To pop up, or not to pop up, that is the question; and it’s a question that many internet marketers often have to ask themselves when planning and running their marketing campaigns. On the one hand pop up windows can be extremely annoying and may irritate site visitors to such an extent they may vacate the site, but on the other hand pop up advertising can work very well so it’s somewhat of a double edged sword.
In one survey conducted in 2004 by Jakob Nielsen, 95% of people questioned said pop up windows had a negative effect on their online experience.
More worryingly, in a survey of 18,808 internet users, 40% of users stated pop ups gave them a negative opinion of the site hosting the pop ups, and 50% said the unwanted page intrusions gave them a negative opinion of the advertiser—a fact that may explain why Google Adsense publishers are not allowed to place Adsense advertisements in pop up windows.
With so much hatred being directed towards them it is rather surprising that pop up windows can be so useful for converting traffic to sales (in the case of advertising) or to opt-ins (when a squeeze page or sign-up form is presented via pop up window). Surpsing or not they often deliver the goods and some studies suggest pop up windows may generate up to 13% more clicks/opt-ins than standard on page advertising techniques.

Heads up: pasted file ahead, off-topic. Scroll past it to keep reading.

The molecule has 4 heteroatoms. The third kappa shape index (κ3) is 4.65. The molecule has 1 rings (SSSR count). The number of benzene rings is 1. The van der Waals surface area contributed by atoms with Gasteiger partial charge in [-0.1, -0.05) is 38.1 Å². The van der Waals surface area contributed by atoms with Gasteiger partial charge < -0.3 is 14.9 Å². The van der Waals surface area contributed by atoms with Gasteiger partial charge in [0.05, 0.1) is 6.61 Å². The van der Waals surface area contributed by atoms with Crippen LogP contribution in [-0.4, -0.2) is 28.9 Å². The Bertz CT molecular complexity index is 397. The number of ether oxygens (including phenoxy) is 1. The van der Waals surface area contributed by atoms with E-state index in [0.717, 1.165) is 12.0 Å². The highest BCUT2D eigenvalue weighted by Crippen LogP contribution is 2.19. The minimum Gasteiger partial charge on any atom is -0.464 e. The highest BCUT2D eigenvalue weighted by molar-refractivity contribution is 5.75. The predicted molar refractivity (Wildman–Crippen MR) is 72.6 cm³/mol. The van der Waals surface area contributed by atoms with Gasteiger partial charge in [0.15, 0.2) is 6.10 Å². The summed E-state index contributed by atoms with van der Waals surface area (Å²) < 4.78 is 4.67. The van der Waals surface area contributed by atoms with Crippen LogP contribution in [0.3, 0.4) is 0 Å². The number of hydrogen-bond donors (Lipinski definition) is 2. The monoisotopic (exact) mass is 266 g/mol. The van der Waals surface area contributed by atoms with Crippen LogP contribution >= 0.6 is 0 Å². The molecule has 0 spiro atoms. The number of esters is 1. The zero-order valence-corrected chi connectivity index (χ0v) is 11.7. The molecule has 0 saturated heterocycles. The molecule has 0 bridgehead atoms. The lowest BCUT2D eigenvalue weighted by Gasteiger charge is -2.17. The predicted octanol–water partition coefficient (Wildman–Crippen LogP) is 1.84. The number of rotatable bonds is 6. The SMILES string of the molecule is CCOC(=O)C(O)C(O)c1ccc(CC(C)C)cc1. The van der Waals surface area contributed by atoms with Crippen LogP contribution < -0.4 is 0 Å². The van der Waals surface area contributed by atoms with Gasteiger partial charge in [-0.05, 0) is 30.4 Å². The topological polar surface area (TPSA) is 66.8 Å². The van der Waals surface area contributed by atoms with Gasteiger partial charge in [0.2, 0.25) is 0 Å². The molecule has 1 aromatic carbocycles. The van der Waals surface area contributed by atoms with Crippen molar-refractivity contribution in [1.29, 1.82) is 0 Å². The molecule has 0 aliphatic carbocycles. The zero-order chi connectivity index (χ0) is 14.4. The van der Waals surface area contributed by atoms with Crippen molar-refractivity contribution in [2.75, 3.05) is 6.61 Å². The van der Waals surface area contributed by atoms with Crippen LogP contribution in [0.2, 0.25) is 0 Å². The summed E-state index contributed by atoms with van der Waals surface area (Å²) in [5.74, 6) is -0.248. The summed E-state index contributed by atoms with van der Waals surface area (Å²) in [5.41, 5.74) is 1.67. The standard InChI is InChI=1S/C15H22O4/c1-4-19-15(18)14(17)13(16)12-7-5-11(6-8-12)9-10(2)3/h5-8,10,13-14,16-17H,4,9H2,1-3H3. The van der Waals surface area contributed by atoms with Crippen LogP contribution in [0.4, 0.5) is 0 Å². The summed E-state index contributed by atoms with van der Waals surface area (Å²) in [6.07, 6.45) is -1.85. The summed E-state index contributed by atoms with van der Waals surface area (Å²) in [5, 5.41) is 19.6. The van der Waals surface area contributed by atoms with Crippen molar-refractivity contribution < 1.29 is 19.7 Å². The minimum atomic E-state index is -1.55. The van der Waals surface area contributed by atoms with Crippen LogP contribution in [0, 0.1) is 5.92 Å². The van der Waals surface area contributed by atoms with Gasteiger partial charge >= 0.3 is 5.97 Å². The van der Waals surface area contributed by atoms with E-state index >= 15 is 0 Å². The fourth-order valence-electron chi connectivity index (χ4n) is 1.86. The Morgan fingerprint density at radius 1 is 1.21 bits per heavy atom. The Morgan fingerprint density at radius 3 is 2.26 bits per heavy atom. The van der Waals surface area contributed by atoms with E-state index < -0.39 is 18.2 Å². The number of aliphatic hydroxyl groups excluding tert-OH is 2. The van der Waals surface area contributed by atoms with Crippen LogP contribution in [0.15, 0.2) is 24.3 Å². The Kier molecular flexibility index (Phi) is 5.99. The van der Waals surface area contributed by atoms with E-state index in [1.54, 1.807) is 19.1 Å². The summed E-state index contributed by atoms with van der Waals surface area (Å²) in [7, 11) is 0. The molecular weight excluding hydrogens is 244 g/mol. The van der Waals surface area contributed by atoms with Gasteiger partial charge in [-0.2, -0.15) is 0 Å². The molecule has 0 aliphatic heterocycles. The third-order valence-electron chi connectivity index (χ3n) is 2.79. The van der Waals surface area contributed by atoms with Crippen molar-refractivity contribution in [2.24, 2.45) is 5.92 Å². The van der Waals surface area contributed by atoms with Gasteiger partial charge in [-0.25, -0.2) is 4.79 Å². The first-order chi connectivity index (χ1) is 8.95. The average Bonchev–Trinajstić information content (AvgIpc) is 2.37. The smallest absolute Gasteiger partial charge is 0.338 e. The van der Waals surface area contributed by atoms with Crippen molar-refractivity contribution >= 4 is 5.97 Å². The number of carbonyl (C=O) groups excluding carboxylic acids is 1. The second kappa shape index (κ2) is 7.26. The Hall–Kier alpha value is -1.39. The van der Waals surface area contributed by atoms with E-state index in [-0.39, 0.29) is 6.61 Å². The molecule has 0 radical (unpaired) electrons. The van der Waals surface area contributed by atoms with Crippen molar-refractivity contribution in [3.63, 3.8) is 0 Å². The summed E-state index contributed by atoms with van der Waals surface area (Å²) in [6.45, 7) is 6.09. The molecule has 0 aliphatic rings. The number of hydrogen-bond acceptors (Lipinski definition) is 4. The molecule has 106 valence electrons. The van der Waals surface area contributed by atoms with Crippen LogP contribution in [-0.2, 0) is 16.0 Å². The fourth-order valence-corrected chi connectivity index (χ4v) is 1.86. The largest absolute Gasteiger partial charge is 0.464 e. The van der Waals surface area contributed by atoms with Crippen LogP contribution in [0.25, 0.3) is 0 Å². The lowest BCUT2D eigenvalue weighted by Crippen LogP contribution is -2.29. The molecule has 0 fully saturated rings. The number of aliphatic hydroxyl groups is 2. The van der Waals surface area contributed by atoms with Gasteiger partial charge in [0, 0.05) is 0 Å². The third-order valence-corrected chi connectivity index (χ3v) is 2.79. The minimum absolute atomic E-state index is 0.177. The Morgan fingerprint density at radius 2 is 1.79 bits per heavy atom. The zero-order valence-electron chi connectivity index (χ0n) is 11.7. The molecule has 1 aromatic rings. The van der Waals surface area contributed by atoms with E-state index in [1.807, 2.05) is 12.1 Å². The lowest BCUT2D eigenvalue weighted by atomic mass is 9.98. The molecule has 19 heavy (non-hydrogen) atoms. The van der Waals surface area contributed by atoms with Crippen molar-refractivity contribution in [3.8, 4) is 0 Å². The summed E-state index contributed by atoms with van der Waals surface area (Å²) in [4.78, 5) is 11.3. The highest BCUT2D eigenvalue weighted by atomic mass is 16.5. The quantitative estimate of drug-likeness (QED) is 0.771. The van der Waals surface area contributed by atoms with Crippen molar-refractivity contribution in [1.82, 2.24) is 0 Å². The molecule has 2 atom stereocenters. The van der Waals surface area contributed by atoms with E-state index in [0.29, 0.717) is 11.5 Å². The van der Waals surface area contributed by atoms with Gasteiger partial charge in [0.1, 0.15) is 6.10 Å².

Some Pop up Window Considerations
Although pop up windows are unlikely to ever been seen as the greatest thing since sliced bread by site visitors, many internet marketers use them to good effect, successfully building their lists via pop-up squeeze pages and opt-in forms, and/or generating revenue from sales generated via pop up advertisements.
It’s hard to discount any method that works, but no marketer wants to annoy their site visitors and drive them away, so pop ups need to be implemented correctly and used sparingly. Pop ups that only appear when visitors are attempting to close or leave a page can be less intrusive than those that ‘pop up’ in the middle of the screen as soon as a visitor lands on the page, or slide in from the side while they are trying to read the page content, but each type of window has its fair share of marketers ready to jump in and fly the flag for it. But what works for one may not work for another and may not work at all if site visitors are using a pop up blocker. In the end though, it is up to individual marketers to decide what tools and methods are best suited to furthering the interests of their online business.